Written by Grant Morrison
Art by J.G. Jones
I came away from Final Crisis #1 with a very positive outlook on this series, despite its numerous continuity problems and other quirks. Morrison had set up numerous plots that all showed great potential and had me genuinely interested in seeing how they all developed in the next issue.
Well, the next issue is here and, like an X-Men comic from the 90's, instead of answering any of them, Morrison just piled another dozen plots and subplots and sub-subplots onto the heap. Add in a lot of downright confusing scene changes, many of which left me scratching my head thinking a page had been left out, and this issue has really shaken my faith in this event.
The opening pages, featuring Morrison's pet project, the Japanese super-heroes, did nothing for me and was a poor choice to start this issue, too. It was only saved by the Sonny Sumo character's shock value killing of a random yakuza villain, which saw Sonny punch through the villain's chest and deposit his heart in a nearby shot glass. If not for that, I'd probably have fallen asleep out of boredom during this scene. They closed out with Shilo, aka Mister Miracle, showing his Motherboxxx to Sonny and trying to vaguely explain the New Gods to him.
It just sounded like he had no respect for J'onn and, while I know it was not intentional, sounded like he was making light of his death instead of honouring his friend.
In one of the more confusing bits of the issue, Detective Turpin, who was just about to be attacked by Anti-Life Equation children after visiting Dark Side last issue, is seen beating the hell out of the Mad Hatter, asking him where the children are and what happened to Dark Side. He eventually beat the location of Bludhaven out of him and, once he arrives there, the Reverend character that was preaching on television last issue takes him in and informs him of his son, Kalibak, which I guess means Dark Side has taken over Turpin's body somehow?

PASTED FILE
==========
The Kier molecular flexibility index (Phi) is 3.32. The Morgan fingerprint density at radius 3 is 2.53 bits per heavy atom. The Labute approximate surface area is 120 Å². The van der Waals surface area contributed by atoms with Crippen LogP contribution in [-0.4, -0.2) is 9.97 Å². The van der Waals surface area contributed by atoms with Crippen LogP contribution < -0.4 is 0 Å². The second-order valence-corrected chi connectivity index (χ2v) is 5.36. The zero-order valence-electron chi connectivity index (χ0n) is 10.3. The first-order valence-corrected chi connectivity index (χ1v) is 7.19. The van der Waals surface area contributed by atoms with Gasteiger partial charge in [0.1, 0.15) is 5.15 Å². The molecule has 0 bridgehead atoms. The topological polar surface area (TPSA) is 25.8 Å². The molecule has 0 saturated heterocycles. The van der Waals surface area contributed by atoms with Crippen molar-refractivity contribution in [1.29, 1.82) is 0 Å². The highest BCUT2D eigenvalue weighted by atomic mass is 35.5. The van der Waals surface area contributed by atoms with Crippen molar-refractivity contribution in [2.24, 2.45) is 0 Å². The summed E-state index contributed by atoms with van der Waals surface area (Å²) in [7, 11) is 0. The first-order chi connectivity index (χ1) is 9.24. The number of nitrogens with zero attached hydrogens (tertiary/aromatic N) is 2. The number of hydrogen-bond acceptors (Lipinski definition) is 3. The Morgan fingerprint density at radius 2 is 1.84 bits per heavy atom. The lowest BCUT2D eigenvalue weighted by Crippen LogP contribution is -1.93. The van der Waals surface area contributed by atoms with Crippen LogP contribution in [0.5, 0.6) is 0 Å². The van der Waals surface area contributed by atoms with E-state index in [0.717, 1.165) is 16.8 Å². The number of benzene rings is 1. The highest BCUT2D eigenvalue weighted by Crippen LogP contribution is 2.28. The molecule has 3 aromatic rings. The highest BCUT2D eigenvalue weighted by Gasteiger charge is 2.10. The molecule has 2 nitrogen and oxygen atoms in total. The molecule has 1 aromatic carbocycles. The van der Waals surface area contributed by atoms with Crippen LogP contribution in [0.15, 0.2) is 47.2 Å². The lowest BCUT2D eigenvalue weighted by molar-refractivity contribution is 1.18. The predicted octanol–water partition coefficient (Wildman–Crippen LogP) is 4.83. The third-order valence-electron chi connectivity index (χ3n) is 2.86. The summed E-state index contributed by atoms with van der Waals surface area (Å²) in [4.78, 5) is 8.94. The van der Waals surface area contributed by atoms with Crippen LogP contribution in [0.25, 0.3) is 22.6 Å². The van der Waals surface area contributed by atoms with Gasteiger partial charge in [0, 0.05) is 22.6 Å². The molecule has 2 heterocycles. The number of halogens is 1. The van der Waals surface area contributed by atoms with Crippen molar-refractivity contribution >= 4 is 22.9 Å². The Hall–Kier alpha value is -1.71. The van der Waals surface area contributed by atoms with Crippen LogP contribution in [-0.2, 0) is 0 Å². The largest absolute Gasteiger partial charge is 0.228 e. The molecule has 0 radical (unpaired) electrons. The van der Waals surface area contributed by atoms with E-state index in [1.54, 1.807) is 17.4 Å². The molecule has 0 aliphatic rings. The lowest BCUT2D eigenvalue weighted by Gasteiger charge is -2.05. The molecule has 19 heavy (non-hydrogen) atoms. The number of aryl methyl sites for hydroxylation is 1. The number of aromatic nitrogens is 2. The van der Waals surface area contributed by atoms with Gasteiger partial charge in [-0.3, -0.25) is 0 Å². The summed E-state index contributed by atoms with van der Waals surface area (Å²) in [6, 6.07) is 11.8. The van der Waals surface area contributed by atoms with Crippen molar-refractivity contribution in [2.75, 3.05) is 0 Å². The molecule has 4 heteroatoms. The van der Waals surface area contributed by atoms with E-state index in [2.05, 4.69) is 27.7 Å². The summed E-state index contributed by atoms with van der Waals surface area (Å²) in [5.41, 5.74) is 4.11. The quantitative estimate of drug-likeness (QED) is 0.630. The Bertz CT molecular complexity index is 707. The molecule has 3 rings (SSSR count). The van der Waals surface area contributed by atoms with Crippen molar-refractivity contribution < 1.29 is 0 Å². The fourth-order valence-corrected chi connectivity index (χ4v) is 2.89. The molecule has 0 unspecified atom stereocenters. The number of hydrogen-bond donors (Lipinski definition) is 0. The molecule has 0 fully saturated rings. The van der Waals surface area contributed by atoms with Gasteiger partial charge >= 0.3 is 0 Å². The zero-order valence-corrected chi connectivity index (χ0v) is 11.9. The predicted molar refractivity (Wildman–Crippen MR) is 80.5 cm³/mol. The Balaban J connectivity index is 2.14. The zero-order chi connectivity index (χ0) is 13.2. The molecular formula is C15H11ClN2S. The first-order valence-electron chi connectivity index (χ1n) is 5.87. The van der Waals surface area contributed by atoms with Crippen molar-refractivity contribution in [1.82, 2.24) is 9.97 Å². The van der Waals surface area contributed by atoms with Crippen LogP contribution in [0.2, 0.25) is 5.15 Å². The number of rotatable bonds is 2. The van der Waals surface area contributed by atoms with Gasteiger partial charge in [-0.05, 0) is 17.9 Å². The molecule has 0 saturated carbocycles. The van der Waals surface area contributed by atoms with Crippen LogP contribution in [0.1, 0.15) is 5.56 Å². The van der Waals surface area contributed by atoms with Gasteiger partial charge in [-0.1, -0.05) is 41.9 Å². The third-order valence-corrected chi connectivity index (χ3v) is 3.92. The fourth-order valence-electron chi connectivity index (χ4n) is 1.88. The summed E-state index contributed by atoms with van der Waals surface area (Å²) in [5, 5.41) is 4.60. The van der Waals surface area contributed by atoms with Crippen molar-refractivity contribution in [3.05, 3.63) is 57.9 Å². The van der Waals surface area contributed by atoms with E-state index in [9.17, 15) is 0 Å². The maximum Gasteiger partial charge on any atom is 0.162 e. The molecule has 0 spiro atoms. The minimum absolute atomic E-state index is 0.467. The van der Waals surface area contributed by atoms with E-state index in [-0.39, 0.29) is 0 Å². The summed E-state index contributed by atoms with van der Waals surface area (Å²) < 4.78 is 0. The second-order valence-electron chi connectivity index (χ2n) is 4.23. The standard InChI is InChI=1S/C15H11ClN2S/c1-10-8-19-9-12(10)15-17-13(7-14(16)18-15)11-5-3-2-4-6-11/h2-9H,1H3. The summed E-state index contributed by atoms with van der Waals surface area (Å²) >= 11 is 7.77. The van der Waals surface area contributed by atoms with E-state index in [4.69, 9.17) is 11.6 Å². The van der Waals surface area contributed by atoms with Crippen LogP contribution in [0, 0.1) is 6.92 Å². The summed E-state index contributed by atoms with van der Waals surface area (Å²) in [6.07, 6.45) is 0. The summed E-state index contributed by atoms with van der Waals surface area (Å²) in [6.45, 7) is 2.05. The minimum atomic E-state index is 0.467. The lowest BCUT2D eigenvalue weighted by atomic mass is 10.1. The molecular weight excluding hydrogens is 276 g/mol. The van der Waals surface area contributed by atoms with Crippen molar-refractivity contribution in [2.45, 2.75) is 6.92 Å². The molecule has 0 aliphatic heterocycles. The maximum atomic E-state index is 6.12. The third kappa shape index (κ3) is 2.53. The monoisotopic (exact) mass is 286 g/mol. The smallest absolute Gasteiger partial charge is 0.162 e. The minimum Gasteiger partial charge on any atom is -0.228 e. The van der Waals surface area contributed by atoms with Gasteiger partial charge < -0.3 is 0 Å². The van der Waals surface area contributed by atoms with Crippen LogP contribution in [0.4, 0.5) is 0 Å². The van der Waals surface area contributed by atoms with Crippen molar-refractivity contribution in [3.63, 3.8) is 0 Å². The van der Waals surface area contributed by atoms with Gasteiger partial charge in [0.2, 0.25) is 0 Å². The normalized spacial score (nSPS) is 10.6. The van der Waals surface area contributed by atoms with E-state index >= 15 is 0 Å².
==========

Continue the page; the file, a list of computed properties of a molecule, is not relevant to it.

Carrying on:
On the death of Orion side of things, Superman leaves Batman with the Alpha Lantern Kraken to go over the facts. For those unaware, Kraken used to be from Apokalips and that should have been something explained in the issue instead of just having the Alpha Lantern randomly go nuts. Actually, the Alpha Lanterns, in general, should have been explained at some point for the non-Green Lantern readers, but I digress.
Seems Karken is possessed by Granny Goodness or Dark Side - it's never really explained - and framed Hal Jordan for an attack on John Stewert. While Superman was away, Kraken proceeds to attack and capture Batman, bringing him back through a Boom Tube to Bludhaven, where he is imprisoned.
In the last few pages, Morrison tries to make up for the general disarray of the numerous storylines and abrupt scene changes with two very dramatic "money shots". The first consists of Libra's attack on the Daily Planet, where Clayface, in the guise of Jimmy Olsen, plants a bomb in the office. It detonates and takes out the entire upper portion of the building, leaving Lois, Perry and everyone else looking very dead while Clark, his normal clothes blown away and his costume plainly visible to any possible survivors, stands over them screaming Lois' name.
The other moment consists of the unnecessary return of Barry Allen, which was revealed at the end of DCU #0 a months ago. The two current Flash's, Wally and Jay, are at that strip club where the villains all met and the bolt of lightning was seen in the already mentioned DCU #0 and they witness a series of vibrations that they instantly recognize as Barry's and the final pages leaves us with Barry telling the two of them to, "RUN!", as the Black Racer chases him. There's also a weird capsule-like thing with a monster, I guess, inside it. Not sure what that is.
Verdict - Check It. It's by no means a bad issue and I'm sure it will all connect together in a few issues or on subsequent read throughs when everything's said and done, but it would be nice to be able to follow the comic I'm buying on a monthly basis. I shouldn't have to wait for the whole thing to be over with to enjoy something I bought now. Also, I found Jones' art to be lackluster in comparison to the first issue, but it may have been teh colourist or inker's fault, hard to tell.